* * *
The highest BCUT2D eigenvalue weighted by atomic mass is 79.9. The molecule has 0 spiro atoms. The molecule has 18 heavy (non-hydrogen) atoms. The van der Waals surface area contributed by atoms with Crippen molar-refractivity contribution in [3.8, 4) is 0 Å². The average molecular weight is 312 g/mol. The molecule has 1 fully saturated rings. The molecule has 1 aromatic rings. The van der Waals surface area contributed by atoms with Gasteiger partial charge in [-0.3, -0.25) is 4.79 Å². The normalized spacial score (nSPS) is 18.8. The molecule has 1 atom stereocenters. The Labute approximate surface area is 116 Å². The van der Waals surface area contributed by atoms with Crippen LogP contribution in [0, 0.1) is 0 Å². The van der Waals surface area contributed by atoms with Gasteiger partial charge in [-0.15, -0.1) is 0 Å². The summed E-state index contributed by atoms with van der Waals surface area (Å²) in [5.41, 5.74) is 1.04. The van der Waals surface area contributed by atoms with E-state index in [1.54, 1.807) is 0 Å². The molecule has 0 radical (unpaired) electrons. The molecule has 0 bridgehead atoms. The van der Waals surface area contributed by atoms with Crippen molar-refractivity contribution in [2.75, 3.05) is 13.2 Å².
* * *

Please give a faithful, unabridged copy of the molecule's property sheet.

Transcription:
The highest BCUT2D eigenvalue weighted by atomic mass is 79.9. The molecule has 0 spiro atoms. The molecule has 18 heavy (non-hydrogen) atoms. The van der Waals surface area contributed by atoms with Crippen molar-refractivity contribution in [3.8, 4) is 0 Å². The average molecular weight is 312 g/mol. The molecule has 1 fully saturated rings. The molecule has 1 aromatic rings. The van der Waals surface area contributed by atoms with Gasteiger partial charge in [-0.3, -0.25) is 4.79 Å². The normalized spacial score (nSPS) is 18.8. The molecule has 1 atom stereocenters. The Labute approximate surface area is 116 Å². The van der Waals surface area contributed by atoms with Crippen LogP contribution in [0, 0.1) is 0 Å². The van der Waals surface area contributed by atoms with Gasteiger partial charge in [-0.15, -0.1) is 0 Å². The summed E-state index contributed by atoms with van der Waals surface area (Å²) in [5.41, 5.74) is 1.04. The van der Waals surface area contributed by atoms with E-state index in [1.54, 1.807) is 0 Å². The molecule has 0 radical (unpaired) electrons. The molecule has 0 bridgehead atoms. The van der Waals surface area contributed by atoms with Crippen molar-refractivity contribution in [2.75, 3.05) is 13.2 Å².